Language: English

Published: Washington, D.C., Aug 31, 1969

Doctoral Dissertation

Evidence Based Social Skills Interventions for Young Children with Asperger’s Syndrome and the Montessori Educational Method: An Integrative Review

Available from: University of Pennsylvania Libraries

Asperger's syndrome in children, Autism in children, Children with disabilities, Montessori method of education - Evaluation, People with disabilities

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Abstract/Notes: Asperger’s Syndrome (AS) is a medically recognized disorder on the Autism Spectrum. One in 88 children age eight are diagnosed with AS (National Institute of Neurological Disorders and Stroke, 2014). A key feature of AS is a deficiency in social skills. In the past ten years five main types of social skills interventions have been researched for their impact on young children with AS. Data suggest these treatments help children with AS acquire social skills. More research is needed on the types of learning environments that incorporate or lend themselves to utilizing these types of social skills interventions. One potential model, the Montessori Method of education was initially designed to teach children with significant developmental, social, and educational disabilities, with an intentional focus on individualized learning and socialization. To date, the potential overlap between empirically supported interventions to teach social skills to children with AS and the Montessori Method of education has not been researched. A comprehensive literature review was conducted to compare five researched interventions for social skill acquisition in children with AS with the Montessori Method of education. Findings suggest that of these five interventions, three bear significant resemblance to the Montessori Method of education while the other two do not. Implications and recommendations for parents, teachers, educational administrators, and social workers and other mental health practitioners who assist children with AS are provided.

Language: English

Published: Philadelphia, Pennsylvania, 2014

Article

The 'Cosmic' Task of the Youngest Children – Direct, Anticipate or Respect? Experiences Working with Small Children

Available from: Journal of Montessori Research and Education

Publication: Journal of Montessori Research and Education, vol. 2, no. 1

Pages: 1–12

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Abstract/Notes: The article derived from Grazia Honegger Fresco’s years in close cooperation with Maria Montessori and Adele Costa Gnocchi. The author illustrates how small children from the moment they start using their hands and are standing unassisted on their own legs must act in their own way. The teacher must observe before acting and intervene as little as possible. Honegger Fresco follows the work of Montessori and Costa Gnocchi and she compares the findings with different fields of science, such as ethnology and neurology. As a result of her observations and experiences she points toward the relationship between a good childhood, and in the long term, human responsibility on Earth, using the concept “the Cosmic Task”. The method in this article is based on autoethnography, as the author shares her personal experience and reflections, both as a teacher and as an educator. The aim is to shed light on aspects regarding the needs of small children and to point at the essential role of adults, educators as well as parents. As Schiedi explains, autoethnography “extends its narrative horizon to a social, professional, organizational dimension of the self” (2016). During Honegger Fresco’s career, she was primarily inspired by Maria Montessori’s research about child development and children’s needs and rights, and she had continuously deepened her understanding by studying other researchers in this field. Thus, the article will share her conviction that by serving the creative spirit of the youngest children we will build a better future for our planet.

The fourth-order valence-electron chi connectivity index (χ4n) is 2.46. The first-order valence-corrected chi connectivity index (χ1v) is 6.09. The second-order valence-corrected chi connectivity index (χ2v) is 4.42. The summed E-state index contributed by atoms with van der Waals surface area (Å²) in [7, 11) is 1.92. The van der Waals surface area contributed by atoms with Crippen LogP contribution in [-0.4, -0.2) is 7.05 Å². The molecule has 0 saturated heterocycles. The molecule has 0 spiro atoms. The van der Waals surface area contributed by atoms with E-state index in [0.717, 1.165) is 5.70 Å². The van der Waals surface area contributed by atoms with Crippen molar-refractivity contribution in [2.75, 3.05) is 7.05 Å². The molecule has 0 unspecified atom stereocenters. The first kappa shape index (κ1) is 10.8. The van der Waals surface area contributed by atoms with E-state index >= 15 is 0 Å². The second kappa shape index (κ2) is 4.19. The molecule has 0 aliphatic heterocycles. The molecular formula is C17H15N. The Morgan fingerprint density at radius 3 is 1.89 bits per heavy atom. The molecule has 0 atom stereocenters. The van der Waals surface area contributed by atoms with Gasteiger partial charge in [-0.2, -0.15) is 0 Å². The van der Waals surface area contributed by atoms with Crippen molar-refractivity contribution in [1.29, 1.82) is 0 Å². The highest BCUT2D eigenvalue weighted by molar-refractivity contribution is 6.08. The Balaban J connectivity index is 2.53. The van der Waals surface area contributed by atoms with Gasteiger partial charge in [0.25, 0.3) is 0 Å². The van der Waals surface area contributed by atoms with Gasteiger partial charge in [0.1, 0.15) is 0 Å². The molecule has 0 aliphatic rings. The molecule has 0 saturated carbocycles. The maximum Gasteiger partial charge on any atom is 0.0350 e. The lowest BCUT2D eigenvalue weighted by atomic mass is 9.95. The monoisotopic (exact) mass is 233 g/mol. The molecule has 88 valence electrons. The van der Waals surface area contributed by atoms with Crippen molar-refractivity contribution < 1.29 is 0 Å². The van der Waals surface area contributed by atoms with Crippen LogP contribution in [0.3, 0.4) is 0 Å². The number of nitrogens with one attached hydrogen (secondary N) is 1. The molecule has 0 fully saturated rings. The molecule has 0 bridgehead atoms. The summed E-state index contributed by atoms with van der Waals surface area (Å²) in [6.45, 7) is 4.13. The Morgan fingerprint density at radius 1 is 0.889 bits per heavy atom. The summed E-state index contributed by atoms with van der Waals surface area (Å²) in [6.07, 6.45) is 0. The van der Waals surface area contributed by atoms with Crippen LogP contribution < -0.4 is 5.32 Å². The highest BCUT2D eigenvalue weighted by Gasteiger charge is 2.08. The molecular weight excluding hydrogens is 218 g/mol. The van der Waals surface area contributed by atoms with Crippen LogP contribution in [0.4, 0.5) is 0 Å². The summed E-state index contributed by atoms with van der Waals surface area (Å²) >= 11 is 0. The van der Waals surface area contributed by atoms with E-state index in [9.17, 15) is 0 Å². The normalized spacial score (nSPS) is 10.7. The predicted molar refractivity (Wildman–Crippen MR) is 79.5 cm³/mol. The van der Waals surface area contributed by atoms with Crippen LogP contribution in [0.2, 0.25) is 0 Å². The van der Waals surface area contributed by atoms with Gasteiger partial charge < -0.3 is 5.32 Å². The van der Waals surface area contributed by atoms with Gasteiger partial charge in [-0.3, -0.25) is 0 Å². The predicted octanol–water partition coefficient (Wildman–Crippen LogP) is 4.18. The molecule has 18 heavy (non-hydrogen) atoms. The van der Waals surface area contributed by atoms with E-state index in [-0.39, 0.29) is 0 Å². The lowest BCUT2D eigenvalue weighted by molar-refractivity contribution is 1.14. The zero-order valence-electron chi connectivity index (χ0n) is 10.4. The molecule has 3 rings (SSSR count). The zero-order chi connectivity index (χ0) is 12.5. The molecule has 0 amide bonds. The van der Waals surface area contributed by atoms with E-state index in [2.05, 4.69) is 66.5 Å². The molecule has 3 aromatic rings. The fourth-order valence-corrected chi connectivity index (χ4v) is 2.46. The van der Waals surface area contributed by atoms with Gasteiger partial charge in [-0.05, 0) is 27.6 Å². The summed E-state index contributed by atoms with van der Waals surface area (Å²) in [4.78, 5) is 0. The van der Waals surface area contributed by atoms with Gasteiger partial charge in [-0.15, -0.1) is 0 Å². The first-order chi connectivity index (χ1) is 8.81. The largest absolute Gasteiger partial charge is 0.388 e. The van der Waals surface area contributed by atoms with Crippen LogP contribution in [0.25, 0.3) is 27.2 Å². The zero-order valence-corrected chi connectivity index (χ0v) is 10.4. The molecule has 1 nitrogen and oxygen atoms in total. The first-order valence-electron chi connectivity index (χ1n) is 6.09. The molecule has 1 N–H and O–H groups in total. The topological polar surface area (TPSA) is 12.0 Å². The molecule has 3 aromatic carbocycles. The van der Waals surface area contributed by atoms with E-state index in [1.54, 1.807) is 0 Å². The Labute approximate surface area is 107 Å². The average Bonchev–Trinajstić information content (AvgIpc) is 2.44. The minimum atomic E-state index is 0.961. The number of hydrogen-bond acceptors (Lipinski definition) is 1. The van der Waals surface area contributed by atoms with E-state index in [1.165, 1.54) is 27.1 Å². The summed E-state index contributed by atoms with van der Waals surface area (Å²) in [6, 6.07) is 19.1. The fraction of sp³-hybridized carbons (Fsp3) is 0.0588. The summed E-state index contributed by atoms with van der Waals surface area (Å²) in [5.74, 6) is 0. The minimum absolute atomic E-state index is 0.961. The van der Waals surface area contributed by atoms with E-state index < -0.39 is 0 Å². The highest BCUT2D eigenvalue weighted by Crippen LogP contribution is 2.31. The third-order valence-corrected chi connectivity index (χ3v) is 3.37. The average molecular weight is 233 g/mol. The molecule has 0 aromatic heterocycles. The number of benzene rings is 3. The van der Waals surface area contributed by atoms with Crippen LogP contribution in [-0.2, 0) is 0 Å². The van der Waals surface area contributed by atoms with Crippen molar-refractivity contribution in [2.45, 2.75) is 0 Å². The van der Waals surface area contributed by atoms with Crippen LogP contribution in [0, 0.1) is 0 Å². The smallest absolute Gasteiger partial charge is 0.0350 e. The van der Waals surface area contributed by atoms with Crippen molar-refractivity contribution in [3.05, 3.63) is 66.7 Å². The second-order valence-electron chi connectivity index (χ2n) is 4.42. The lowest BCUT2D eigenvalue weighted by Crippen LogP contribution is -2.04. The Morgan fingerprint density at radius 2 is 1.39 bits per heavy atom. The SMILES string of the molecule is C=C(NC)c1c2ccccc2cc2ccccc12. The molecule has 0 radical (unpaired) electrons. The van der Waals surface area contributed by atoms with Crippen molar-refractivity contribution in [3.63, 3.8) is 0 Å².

Language: English

DOI: 10.16993/jmre.10

ISSN: 2002-3375

Report

Ancona Montessori Research Project for Culturally Disadvantaged Children. Final Report

Available from: ERIC

Academic achievement, Americas, Cognitive development, Early childhood care and education, Early childhood education, Elementary school students, Longitudinal studies, Montessori method of education, Montessori schools, North America, Parent participation, United States of America

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Abstract/Notes: This is the final report of the Ancona Montessori Research Project for Culturally Disadvantaged Children begun in 1965 to investigate the effects of a modified Montessori program for disadvantaged children in the preschool and early elementary years. This report deals with the academic year 1969-1970, in which 29 disadvantaged children and a comparable group of 29 middle class children are the central focus of study. In addition, there is a followup on the school careers of disadvantaged children who attended Ancona at one time. A number of hypotheses about the potential effects of the project on the children's cognitive, social development are studied. Part I of the report deals with findings relative to the nursery school children, and includes a discussion of data from three measures of intellectual development (Stanford Binet, WPPSI and Merrill-Palmer) and from tester and teacher ratings of school-related behaviors and attitudes and social interaction. Part II details findings on the elementary school children and followup data on children who attended Ancona in previous years but are now elementary school students in other schools. In addition, data regarding children whose families have had long term involvement in the school is discussed. The appendix includes Ancona school Head Start program ratings of behavior during individual intelligence testing. (MS)